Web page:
I leave my testimony with you that we are God’s elect. I testify that we have the ability and power to do great things individually and collectively. I have such a strong testimony of the importance of ministering to those around us, as doing the little things for each other make a big impact. We are God’s Hands, and through them the world will see our goodness and come into the hold. This is the living and restored church of Christ and will bring us joy as we are intentional with our actions. God is aware of our needs and will use those around us to fulfill them. General Conference is an amazing resource and blessing God has given us to help us navigate through life. I say these things in the name of Jesus Christ, amen.

But I'm similar to 9S below, as I've read critical things about the Church. Mainly due to my own curiosity as I served in the South and there was a lot of harsh criticism there. I mainly did this because I wanted to understand. But when I went to 'anti' websites to 'learn more,' I felt the Spirit immediately leave me. Once I got out of them the spirit would return. I think that's one of the main reasons why I'm not questioning things right now at this time in my life. I have a busy, happy life with a lot of other things to do. I realize that there will be things that I don't agree with concerning the Church. But I will put in my trust and faith that God has the bigger picture, and I'll understand it once I gain full knowledge. 

-Goldie Rose

A:

Dear Listening,

Something that I’ve realized over the past year is that I don’t think I ever believed in the Church of Jesus Christ of Latter-day Saints. I grew up in the Church, as did my parents, but I never saw going to Church as something done out of faith but more of a chance for socializing. While I often resisted going because I found it boring or didn’t agree with what was being taught, I knew that if I went there would be people that would talk to me and genuinely care about me. I recently talked with my dad about this “loss of faith” and he seemed to not believe me, saying that he remembers me talking about my testimony in church and how I was seminary class president. I don’t think that I actually believed but instead was saying what I thought I needed to say to be welcome in this community and get that social interaction I wanted. I do feel guilty about that now but at the time I think I confused the “acting” with faith. 

Despite not believing, I still came to BYU because I was hoping I would become straight and gain a testimony since there seemed to be no alternative options offered. I wanted to be straight so I could feel like my parents were proud of me instead of just tolerating me. And I wanted a testimony because I really liked the sound of eternal families, I didn’t want to be the reason I lost them. But as you might’ve guessed, I didn’t become straight or get a testimony.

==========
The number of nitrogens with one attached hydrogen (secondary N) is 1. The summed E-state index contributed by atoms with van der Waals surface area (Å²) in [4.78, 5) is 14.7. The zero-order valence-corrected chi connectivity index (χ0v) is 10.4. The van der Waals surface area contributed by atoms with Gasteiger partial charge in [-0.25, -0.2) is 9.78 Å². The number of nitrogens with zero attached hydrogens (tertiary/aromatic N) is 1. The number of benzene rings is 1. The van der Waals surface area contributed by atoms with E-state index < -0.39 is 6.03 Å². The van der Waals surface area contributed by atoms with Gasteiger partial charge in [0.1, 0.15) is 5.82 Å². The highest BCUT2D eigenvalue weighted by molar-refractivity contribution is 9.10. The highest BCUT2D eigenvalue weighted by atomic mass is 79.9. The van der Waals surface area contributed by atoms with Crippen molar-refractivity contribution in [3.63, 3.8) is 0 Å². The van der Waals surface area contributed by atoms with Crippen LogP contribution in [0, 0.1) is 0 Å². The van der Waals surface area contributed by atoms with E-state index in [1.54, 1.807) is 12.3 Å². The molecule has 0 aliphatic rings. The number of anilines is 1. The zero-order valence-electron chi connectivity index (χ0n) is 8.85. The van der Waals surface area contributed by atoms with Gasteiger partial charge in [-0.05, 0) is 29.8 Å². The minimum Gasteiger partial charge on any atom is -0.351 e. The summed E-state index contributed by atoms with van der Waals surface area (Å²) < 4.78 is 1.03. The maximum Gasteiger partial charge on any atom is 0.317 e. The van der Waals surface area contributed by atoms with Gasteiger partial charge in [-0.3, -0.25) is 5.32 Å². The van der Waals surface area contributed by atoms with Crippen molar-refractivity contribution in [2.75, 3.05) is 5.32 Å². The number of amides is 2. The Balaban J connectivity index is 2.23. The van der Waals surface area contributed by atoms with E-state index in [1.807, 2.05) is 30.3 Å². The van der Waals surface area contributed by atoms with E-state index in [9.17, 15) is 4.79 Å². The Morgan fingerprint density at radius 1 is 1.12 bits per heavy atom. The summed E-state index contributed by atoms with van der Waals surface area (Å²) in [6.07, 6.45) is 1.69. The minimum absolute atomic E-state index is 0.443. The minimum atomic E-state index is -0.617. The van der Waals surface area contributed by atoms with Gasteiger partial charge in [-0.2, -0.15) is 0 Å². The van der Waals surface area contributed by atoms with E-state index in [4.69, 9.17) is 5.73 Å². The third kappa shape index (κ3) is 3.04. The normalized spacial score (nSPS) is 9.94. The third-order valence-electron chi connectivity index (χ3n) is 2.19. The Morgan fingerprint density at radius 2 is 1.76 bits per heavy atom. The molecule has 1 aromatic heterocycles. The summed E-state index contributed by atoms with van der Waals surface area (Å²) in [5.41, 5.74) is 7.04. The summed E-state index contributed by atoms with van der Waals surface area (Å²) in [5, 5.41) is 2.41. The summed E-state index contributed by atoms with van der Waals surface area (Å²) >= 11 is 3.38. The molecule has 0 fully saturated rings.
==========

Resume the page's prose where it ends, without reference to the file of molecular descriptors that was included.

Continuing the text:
I want to have spirituality in my life, I really like the teachings of Jesus Christ, but right now I feel like I don’t have the emotional or mental capacity to fully explore what I believe. What if I give it a real shot and discover that I truly don’t believe? Then I’d feel even more disconnected from my family. Or what if I discover that it is true and I do believe? Then I wouldn’t be able to get married to someone I loved fully.

I’d say I’m agnostic with a touch of existential anxiety but outside of that, I don’t really know. Right now when I attend church, I feel really sad, isolated, discouraged, and anxious. So my plan is to take a break from the church after I graduate and won’t feel pressured to believe, but I don’t know if I’ll go back.

-Fozzie

A:

"i know thy works, that thou art neither cold nor hot: i would thou wert cold or hot. so then because thou art lukewarm, and neither cold nor hot, i will spue thee out of my mouth." -revelation 3:15-16

Dear person,

Ugh, okay. I'd initially written this anonymously, but I admire how open everyone else has been, and if you've been reading the Board closely and long enough the unnecessary length and fancy-pants words are a likely giveaway. So be kind, please.

I'd hoped this response would be succinct and clear, but I've hoped that about a lot of things.

I grew up really happy with the Church and Church activity. I prayed about the Book of Mormon as a freshman at BYU in the dark, empty, welcoming Madsen theater and I felt like I got an answer that it was true, a feeling of deepness in still waters. I added this to the general happiness I got from the Church and went on a mission. For the most part, I enjoyed my time in South America and believed thoroughly what I was teaching. I deeply enjoyed the sense of camaraderie I got from being a missionary and loved living and working in a different culturea mix of the country and missionary culture. The last bit of my mission was rough, and was probably the first time I've experienced depressionI was trying harder than I'd ever tried at anything, but with recent mission trends pushing us as far as we could possibly go, I felt I wasn't enough. I'd break down crying outside of view and earshot of my companion, sobbing into the brown-tiled stairwell that led down to our front door.